“You’re more gorgeous than any movie star,” I said.
“That was my line,” he said, smiling as he turned on the engine.
At the fourth place, we got in. They let anyone in because they charged a cover. Too early for the band, we sat nearly alone in the big empty place. It was rough going. Oh, he was very gay and laughed a lot – more at his own stories and jokes than at the ones I attempted. He had an abandoned way of throwing his head back and closing his eyes, which in combination with his curling hair and small features made him resemble a little child.
The night went too fast. While I kept asking myself if this could be real, he kept inquiring if I had known this person or that person from his grade in high school. Though I didn’t know any of them, he talked away about all of his friends, until it became clear that he must wish to be with any of them rather than me tonight.
He seemed especially fond of a girl called Doris.
“She was voted most talkative my year,” he said. “When you’re with Doris Marini, you don’t have to put on the radio,” he added approvingly.
A hint that I was being too quiet, so I said, “I remember Doris, we were in choir together. The teacher used to call us by each other’s names. People thought we looked alike.”
“You do look alike,” Gene said. “But you’re much cuter.”
Gene never criticized, swore, complained or gossiped. I tried to follow his example, but found myself without much left to say. Life was necessarily reduced to a level of smooth platitudes, such as that the small private school I was going to attend in the fall was a good one.
“It wasn’t my first choice, though,” I confided. “I didn’t get into Yale.”
Finally – something we had in common: he had also longed to attend Yale, and had likewise been rejected.
“But it doesn’t really matter where you go to school undergrad,” he said, almost superciliously. “It’s the graduate school that counts.”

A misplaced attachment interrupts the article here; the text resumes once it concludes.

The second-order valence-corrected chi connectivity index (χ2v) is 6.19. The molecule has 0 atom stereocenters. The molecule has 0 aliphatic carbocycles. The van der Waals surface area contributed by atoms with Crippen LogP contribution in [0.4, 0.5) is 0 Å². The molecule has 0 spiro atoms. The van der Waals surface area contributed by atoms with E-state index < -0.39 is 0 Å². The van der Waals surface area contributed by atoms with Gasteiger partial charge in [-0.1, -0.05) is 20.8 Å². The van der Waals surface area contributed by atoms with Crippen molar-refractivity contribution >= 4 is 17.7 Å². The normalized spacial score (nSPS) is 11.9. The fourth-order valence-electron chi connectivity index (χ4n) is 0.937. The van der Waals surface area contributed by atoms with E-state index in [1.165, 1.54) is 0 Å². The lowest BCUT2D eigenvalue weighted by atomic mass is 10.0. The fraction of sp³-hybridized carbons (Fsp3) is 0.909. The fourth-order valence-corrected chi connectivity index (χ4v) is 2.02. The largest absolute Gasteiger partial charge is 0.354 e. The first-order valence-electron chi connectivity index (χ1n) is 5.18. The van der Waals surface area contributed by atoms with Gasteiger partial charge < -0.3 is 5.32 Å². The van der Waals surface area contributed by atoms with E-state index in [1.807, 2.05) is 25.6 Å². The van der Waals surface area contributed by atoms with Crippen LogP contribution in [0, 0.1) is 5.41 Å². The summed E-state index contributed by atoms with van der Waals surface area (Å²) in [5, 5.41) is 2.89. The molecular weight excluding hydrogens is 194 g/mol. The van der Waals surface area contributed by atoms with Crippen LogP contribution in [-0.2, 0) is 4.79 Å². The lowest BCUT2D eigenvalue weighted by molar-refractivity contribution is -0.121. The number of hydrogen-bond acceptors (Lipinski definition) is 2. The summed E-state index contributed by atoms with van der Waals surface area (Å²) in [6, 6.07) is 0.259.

He didn’t want to stay long, and paid the bill when it came.
In the car I was afraid of quiet and kept firing random questions at him. Did he ski? Yes, he did. His uncle had a place in New Hampshire, and we would have to go up there in the winter. I murmured that that sounded great. In fact, it sounded unbelievable, like a lie.
To fill the silence I continued my barrage of questions, one after another.
Where did he want to live when he grew up?
“I wanna live in the country and have a blood hound and five kids,” he said right away.
I laughed uneasily at this reference to so many children, and remained quiet with disappointment as we approached our town. It was barely dark, only ten-thirty, which would be interpreted as failure.
He took a roundabout country road by the reservoir, pulled over to a grassy clearing and shut the engine off. It wasn’t completely silent: some purifying pump connected with the dam made a cooing, jingling noise outside.
“And you thought I wasn’t gonna call,” he said.
I went to him probably too quickly. It’s not much use describing what followed note for note; if you’ve ever been with a person who is physically, chemically perfect for you, you know how it feels. What amazed me about Gene was that his muscles were so hard, so obviously powerful, yet every caress, every movement was perfectly controlled, light and gentle; his mouth was like a feather. All of the things which can deter passion – the slobber, the stubble, the roughness – were absent, everything was in perfect consort to my wishes; all worked toward building desire.